Communication for Sustainable Development

Carrot and stick proposed on energy consumption

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Taxing of excessive electricity consumption will become a major strategy in a series of plans aimed at reducing energy consumption and carbon emissions, as proposed by the Council for Sustainable Development on Friday.

"About 60 percent of the city's greenhouse gas emissions are caused by buildings," said Bernard Chan, chairman of the council.

The council proposed to tighten the Building Energy Code, provide recognition for buildings having achieved high energy efficiency, extend the Mandatory Energy Efficiency Labelling Scheme
, tighten energy efficiency grading levels for air conditioners and refrigerators, phase out energy-inefficient incandescent light bulbs and electrical installations and appliances.

"Air conditioners and refrigerators are the biggest electricity consumers in buildings," said Wong Kam-sing, convener of a support group on the public engagement process titled "Combating Climate Change: Energy Saving and Carbon Emission Reduction in Buildings".

One of the action plans which proposes to introduce a fine-tuning of tariff structure, will not be achievable in the short term, Chan said.

"Hong Kong has two electricity companies. We need to talk to both and analyze their respective conditions, which will take a long time," he said.

Chan said the council will hear the public's view on the document and come up with detailed steps to implement the action plans.

"We'll gather people's opinions and see what our priorities should be," he said.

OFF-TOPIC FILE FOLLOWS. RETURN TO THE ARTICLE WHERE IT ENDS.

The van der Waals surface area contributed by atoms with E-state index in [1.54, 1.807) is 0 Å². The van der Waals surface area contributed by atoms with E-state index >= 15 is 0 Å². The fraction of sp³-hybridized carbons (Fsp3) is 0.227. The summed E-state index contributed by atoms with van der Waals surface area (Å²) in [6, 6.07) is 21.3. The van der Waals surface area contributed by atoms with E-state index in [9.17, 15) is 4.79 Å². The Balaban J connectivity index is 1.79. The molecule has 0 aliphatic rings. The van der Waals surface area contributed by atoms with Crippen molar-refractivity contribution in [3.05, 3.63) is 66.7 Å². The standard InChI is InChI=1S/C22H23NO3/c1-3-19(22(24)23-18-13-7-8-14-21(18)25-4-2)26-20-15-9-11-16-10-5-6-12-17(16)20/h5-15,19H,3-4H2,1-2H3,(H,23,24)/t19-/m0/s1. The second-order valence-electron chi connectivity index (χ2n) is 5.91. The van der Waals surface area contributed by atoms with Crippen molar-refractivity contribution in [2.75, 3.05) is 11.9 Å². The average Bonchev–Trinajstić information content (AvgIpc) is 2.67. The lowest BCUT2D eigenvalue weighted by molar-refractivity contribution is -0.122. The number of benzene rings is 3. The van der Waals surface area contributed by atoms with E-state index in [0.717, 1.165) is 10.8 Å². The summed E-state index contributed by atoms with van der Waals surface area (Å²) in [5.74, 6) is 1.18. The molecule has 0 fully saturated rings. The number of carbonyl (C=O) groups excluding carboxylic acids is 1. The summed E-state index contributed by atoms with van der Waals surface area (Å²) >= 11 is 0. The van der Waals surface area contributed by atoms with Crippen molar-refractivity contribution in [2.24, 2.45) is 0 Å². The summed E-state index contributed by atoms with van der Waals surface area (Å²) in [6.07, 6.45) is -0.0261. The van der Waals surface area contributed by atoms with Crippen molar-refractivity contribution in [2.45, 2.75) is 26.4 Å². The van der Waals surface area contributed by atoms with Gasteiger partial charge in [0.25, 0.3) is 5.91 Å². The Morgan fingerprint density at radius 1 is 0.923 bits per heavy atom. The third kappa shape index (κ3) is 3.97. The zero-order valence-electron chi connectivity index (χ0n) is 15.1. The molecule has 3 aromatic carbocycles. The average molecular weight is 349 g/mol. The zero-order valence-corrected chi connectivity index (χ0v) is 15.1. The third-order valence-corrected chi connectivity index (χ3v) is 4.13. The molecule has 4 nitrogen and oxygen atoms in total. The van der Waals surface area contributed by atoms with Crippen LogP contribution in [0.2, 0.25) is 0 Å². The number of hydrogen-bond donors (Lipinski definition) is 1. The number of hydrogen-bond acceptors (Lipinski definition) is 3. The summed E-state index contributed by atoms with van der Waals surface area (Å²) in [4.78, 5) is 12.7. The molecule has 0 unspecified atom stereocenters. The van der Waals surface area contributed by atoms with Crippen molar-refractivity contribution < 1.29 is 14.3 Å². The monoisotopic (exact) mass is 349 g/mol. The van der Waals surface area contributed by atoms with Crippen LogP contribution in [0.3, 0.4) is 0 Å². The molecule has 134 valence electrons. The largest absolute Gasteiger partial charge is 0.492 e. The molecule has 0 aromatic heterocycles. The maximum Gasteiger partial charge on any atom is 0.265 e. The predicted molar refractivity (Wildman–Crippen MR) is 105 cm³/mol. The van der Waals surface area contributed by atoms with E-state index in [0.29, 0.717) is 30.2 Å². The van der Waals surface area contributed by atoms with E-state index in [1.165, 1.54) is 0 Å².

"But we don't have specific mid-term or long-term goals at the moment."

"We should have goals first, like the exact amount of electricity consumption we intend to reduce, then we'll know what to do," said William Yu, head of World Wildlife Fund's Climate Change Program in Hong Kong.

"Legislation could be a further step ... For example, we could start upgrading the energy efficient labeling standards to keep up with other countries."

Yu said Hong Kong's current standards are much lower than many European ones.

He suggested the government launch a rebate scheme to reward citizens who consume less electricity on a year-on-year basis.

"Now that we have a channel to give HK$6,000 to citizens, we might as well use that to reward people who save energy," Yu said. "The scheme has proven successful in Singapore and Taiwan."

Professor Albert Kwan, from the Faculty of Engineering of the University of Hong Kong, on the other hand, suggested the government raise requirements on heat-proof materials in buildings.

"Most Hong Kong buildings have glass walls, which have very low heat-proof effect. The government should learn from other regions to require new building projects to use heat-proof materials. This will sharply reduce the amount of electricity consumed by air conditioners," he said.

"The industry may also set its own standards in this aspect. Engineers should pay attention to energy efficiency, apart from building structure," he added.

The council will organize five regional forums to engage the public in the discussion, in conjunction with more than 60 supporting organizations.

The public engagement process will last four months.

The council expects to deliver a proposal to the government in the first quarter of 2012.

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